Read more about it here.
Those of you plugged into the MFA world – whether it be as a current or prospective student or faculty member of a graduate writing program – you’re well aware of the annual MFA program rankings by the fine folks over at Poets & Writers. I tend not to read too much into the rankings mainly because they are highly subjective in nature.
The 2012 MFA and PhD program rankings created a firestorm in the MFA and graduate creative writing community. (If you ask me, it’s about time…but I digress.) P&W’s editors drew fire from almost 200 faculty from various writing programs across the country. Those faculty members issued an open letter to the publication criticizing the process, the criteria and the results. A press release issued on behalf of the 190 creative writing faculty members, called Poets & Writers‘ ranking system “specious” and “disingenuous”.
At issue is how P&W came up with the criteria for ranking schools, and the small sample of participants (readers of the Creative Writing MFA Blog) polled for the survey. The faculty members take umbrage at the notion that P&W did not factor in “faculty or writing reputations” in determining their rankings. Mary Gannon, P&W’s editorial director countered in a lengthy response that, “faculty quality is too complex to assess.”
I view this “war of words” between P&W and the faculty with particular interest. I recently graduated from Johns Hopkins University, a school with not one, but two graduate writing programs. There is the M.A. in Writing Program, a rigorous, part-time program (from which I graduated this past spring). Then there are the Writing Seminars, a prestigious, full-time, two-year MFA program – which ranks 17th on this year’s list. I aspired to get into the Writing Seminars, but the program is full-time and highly competitive, so I went for the next best thing. Ultimately I want to teach writing, and in order to do so, I need at least an MFA to be taken seriously. But many MFA programs are full-time, and that won’t work for a working girl like me. So I’ve been looking at part-time MFA programs in the region, and have found a couple that I’m considering seriously and applying to now.
Did I look at P&W’s past MFA rankings in my search for an MFA program? Sure. (I should note here that P&W also ranks part-time and low-residency programs, too.) Did the rankings influence my decision to consider or avoid certain programs? Not really. I had my own criteria (location, diversity of faculty and students, good restaurants near campus – hey, a girl’s gotta eat) to factor into my decision. I simply used P&W’s rankings as a springboard in my own decision-making process.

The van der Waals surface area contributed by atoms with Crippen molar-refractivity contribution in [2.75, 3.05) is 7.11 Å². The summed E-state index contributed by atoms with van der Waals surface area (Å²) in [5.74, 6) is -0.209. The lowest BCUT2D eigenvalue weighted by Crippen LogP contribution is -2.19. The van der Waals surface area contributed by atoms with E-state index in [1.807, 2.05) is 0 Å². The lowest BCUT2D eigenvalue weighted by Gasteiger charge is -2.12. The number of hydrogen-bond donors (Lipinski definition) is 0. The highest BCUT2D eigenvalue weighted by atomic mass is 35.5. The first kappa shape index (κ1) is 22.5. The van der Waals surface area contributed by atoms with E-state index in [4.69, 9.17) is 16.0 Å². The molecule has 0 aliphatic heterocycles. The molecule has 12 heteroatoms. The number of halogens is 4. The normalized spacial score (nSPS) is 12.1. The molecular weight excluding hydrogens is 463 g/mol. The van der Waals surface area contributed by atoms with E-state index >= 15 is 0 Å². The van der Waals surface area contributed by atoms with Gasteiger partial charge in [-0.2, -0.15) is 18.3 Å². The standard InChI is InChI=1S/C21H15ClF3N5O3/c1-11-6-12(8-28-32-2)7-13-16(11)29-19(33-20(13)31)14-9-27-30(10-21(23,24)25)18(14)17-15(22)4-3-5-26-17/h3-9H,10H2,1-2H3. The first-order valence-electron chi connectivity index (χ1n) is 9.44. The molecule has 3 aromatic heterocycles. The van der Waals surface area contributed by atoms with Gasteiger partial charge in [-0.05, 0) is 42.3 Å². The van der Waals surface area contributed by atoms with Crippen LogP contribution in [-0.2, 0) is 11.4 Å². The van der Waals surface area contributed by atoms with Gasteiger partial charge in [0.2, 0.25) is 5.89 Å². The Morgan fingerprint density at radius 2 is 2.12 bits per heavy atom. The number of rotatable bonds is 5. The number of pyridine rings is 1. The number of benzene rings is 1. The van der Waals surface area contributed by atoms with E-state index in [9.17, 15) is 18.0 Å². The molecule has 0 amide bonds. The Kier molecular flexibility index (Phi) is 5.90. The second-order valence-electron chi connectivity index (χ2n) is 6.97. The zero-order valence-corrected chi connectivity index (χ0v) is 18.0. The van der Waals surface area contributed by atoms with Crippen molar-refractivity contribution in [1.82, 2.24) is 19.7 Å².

While both P&W and the faculty members at odds with the publication make valid points, I find myself siding with the faculty. Using such an exclusive pool of individuals (readers of a particular blog) as the basis for this survey hardly presents an opportunity to get objective, wide-ranging data. Why didn’t P&W post a survey on its website or print it in its publication? Surely people like me would have seen in and responded. I’ve visited the Creative Writing MFA Blog on a number of occasions as well as P&W’s Speakeasy Forum. I’ve read the opinions and advice from other MFA applicants, current and former students. And to be quite honest, most of what I read was – in large part – questions, opinions and criticisms of programs in P&W’s past top rankings. So rather than reading comments about the same 15-20 schools that everyone was interested in, I decided to take the list and do my own research on a few. In the end, the schools that I am considering now for my MFA aren’t even on P&W’s top 50 for 2012. But I know based on what I’ve read about these programs, and recommendations from some faculty at JHU, these are excellent programs with great faculty and reputations.
Judging by the flurry of activity on P&W’s Comments page, MFA-gate isn’t going away anytime soon. I’ll have more thoughts on this in the coming days, that’s for sure. But in the meantime, I’ve got writing samples to gather and a statement of purpose that just won’t finish writing itself. And right now, that ranks #1 on my priority list.